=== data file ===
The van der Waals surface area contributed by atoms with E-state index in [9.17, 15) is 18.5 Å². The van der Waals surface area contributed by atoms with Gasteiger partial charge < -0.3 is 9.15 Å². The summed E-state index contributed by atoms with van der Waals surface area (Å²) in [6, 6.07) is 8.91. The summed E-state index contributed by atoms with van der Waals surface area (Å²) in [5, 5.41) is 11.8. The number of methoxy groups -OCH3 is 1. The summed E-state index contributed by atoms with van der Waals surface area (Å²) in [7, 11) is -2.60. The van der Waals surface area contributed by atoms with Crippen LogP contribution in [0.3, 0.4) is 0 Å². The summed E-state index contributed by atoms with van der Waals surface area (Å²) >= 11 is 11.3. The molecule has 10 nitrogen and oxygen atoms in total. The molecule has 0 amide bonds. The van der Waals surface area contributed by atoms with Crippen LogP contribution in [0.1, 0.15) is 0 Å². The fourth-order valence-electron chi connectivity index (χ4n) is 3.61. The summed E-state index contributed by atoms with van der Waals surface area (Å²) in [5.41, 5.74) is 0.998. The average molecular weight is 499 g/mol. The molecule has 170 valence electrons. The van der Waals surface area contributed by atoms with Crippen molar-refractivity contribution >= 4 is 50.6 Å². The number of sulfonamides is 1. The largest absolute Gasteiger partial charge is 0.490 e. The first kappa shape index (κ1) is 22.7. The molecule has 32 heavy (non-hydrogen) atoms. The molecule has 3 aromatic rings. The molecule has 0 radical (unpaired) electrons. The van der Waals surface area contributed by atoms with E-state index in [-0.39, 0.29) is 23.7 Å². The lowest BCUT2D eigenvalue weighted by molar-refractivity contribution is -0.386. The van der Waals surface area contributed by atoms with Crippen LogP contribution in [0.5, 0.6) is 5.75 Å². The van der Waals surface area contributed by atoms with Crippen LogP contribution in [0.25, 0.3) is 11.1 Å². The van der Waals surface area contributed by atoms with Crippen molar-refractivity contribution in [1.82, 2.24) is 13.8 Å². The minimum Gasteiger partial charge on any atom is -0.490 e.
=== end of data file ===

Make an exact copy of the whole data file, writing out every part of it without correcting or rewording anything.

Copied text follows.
The van der Waals surface area contributed by atoms with E-state index in [9.17, 15) is 18.5 Å². The van der Waals surface area contributed by atoms with Gasteiger partial charge < -0.3 is 9.15 Å². The summed E-state index contributed by atoms with van der Waals surface area (Å²) in [6, 6.07) is 8.91. The summed E-state index contributed by atoms with van der Waals surface area (Å²) in [5, 5.41) is 11.8. The number of methoxy groups -OCH3 is 1. The summed E-state index contributed by atoms with van der Waals surface area (Å²) in [7, 11) is -2.60. The van der Waals surface area contributed by atoms with Crippen LogP contribution in [0.3, 0.4) is 0 Å². The summed E-state index contributed by atoms with van der Waals surface area (Å²) >= 11 is 11.3. The molecule has 10 nitrogen and oxygen atoms in total. The molecule has 0 amide bonds. The van der Waals surface area contributed by atoms with Crippen LogP contribution in [0.1, 0.15) is 0 Å². The fourth-order valence-electron chi connectivity index (χ4n) is 3.61. The summed E-state index contributed by atoms with van der Waals surface area (Å²) in [5.41, 5.74) is 0.998. The average molecular weight is 499 g/mol. The molecule has 170 valence electrons. The van der Waals surface area contributed by atoms with Crippen molar-refractivity contribution >= 4 is 50.6 Å². The number of sulfonamides is 1. The largest absolute Gasteiger partial charge is 0.490 e. The first kappa shape index (κ1) is 22.7. The molecule has 32 heavy (non-hydrogen) atoms. The molecule has 3 aromatic rings. The molecule has 0 radical (unpaired) electrons. The van der Waals surface area contributed by atoms with E-state index in [-0.39, 0.29) is 23.7 Å². The lowest BCUT2D eigenvalue weighted by molar-refractivity contribution is -0.386. The van der Waals surface area contributed by atoms with Crippen LogP contribution in [0.5, 0.6) is 5.75 Å². The van der Waals surface area contributed by atoms with Crippen LogP contribution in [0.25, 0.3) is 11.1 Å². The van der Waals surface area contributed by atoms with Crippen molar-refractivity contribution in [1.82, 2.24) is 13.8 Å². The minimum Gasteiger partial charge on any atom is -0.490 e.